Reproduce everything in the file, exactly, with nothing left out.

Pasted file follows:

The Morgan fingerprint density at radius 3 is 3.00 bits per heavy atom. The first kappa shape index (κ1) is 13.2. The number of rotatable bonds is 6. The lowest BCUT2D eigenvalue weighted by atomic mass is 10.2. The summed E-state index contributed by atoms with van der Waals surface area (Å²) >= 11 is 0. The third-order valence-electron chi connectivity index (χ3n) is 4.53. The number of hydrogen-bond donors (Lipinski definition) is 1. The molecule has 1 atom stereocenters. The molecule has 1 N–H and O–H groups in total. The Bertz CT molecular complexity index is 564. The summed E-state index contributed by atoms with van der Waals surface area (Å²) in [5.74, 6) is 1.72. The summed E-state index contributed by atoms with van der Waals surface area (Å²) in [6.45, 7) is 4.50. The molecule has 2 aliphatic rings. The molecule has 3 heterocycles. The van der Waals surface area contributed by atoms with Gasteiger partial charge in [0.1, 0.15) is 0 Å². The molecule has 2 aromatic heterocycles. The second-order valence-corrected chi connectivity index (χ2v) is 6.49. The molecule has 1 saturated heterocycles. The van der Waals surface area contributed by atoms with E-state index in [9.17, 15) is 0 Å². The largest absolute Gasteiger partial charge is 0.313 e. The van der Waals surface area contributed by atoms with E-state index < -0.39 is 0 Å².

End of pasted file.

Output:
The Morgan fingerprint density at radius 3 is 3.00 bits per heavy atom. The first kappa shape index (κ1) is 13.2. The number of rotatable bonds is 6. The lowest BCUT2D eigenvalue weighted by atomic mass is 10.2. The summed E-state index contributed by atoms with van der Waals surface area (Å²) >= 11 is 0. The third-order valence-electron chi connectivity index (χ3n) is 4.53. The number of hydrogen-bond donors (Lipinski definition) is 1. The molecule has 1 atom stereocenters. The molecule has 1 N–H and O–H groups in total. The Bertz CT molecular complexity index is 564. The summed E-state index contributed by atoms with van der Waals surface area (Å²) in [5.74, 6) is 1.72. The summed E-state index contributed by atoms with van der Waals surface area (Å²) in [6.45, 7) is 4.50. The molecule has 2 aliphatic rings. The molecule has 3 heterocycles. The van der Waals surface area contributed by atoms with Gasteiger partial charge in [0.1, 0.15) is 0 Å². The molecule has 2 aromatic heterocycles. The second-order valence-corrected chi connectivity index (χ2v) is 6.49. The molecule has 1 saturated heterocycles. The van der Waals surface area contributed by atoms with E-state index in [9.17, 15) is 0 Å². The largest absolute Gasteiger partial charge is 0.313 e. The van der Waals surface area contributed by atoms with E-state index < -0.39 is 0 Å².